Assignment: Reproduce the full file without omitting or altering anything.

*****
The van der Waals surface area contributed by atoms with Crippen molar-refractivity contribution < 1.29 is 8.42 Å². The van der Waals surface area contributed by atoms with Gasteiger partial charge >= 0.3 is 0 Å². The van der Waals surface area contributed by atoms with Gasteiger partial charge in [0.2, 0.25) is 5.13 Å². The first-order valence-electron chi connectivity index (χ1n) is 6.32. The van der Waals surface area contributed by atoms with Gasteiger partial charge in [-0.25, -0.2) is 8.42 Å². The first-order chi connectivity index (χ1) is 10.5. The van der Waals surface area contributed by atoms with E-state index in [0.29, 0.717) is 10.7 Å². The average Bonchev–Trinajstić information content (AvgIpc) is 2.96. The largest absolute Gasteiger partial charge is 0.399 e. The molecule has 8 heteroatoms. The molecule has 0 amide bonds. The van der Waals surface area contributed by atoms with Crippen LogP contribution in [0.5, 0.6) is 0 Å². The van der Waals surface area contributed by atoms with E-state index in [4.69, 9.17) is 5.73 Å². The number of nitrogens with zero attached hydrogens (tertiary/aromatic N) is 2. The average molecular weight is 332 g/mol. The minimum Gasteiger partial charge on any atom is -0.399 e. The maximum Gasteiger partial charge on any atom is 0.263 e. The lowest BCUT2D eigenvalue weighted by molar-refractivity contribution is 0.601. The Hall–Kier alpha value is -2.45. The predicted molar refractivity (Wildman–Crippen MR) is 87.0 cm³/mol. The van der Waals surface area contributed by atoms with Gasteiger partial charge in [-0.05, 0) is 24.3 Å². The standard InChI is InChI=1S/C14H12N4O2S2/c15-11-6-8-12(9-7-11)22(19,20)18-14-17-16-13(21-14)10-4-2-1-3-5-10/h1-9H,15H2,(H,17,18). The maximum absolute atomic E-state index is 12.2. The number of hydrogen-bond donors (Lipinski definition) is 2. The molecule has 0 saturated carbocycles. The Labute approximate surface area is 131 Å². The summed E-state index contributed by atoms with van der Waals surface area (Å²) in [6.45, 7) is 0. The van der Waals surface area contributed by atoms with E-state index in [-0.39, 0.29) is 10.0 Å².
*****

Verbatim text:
The van der Waals surface area contributed by atoms with Crippen molar-refractivity contribution < 1.29 is 8.42 Å². The van der Waals surface area contributed by atoms with Gasteiger partial charge >= 0.3 is 0 Å². The van der Waals surface area contributed by atoms with Gasteiger partial charge in [0.2, 0.25) is 5.13 Å². The first-order valence-electron chi connectivity index (χ1n) is 6.32. The van der Waals surface area contributed by atoms with Gasteiger partial charge in [-0.25, -0.2) is 8.42 Å². The first-order chi connectivity index (χ1) is 10.5. The van der Waals surface area contributed by atoms with E-state index in [0.29, 0.717) is 10.7 Å². The average Bonchev–Trinajstić information content (AvgIpc) is 2.96. The largest absolute Gasteiger partial charge is 0.399 e. The molecule has 8 heteroatoms. The molecule has 0 amide bonds. The van der Waals surface area contributed by atoms with Crippen LogP contribution in [0.5, 0.6) is 0 Å². The van der Waals surface area contributed by atoms with E-state index in [4.69, 9.17) is 5.73 Å². The number of nitrogens with zero attached hydrogens (tertiary/aromatic N) is 2. The average molecular weight is 332 g/mol. The minimum Gasteiger partial charge on any atom is -0.399 e. The maximum Gasteiger partial charge on any atom is 0.263 e. The lowest BCUT2D eigenvalue weighted by molar-refractivity contribution is 0.601. The Hall–Kier alpha value is -2.45. The predicted molar refractivity (Wildman–Crippen MR) is 87.0 cm³/mol. The van der Waals surface area contributed by atoms with Gasteiger partial charge in [-0.05, 0) is 24.3 Å². The standard InChI is InChI=1S/C14H12N4O2S2/c15-11-6-8-12(9-7-11)22(19,20)18-14-17-16-13(21-14)10-4-2-1-3-5-10/h1-9H,15H2,(H,17,18). The maximum absolute atomic E-state index is 12.2. The number of hydrogen-bond donors (Lipinski definition) is 2. The molecule has 0 saturated carbocycles. The Labute approximate surface area is 131 Å². The summed E-state index contributed by atoms with van der Waals surface area (Å²) in [6.45, 7) is 0. The van der Waals surface area contributed by atoms with E-state index in [-0.39, 0.29) is 10.0 Å².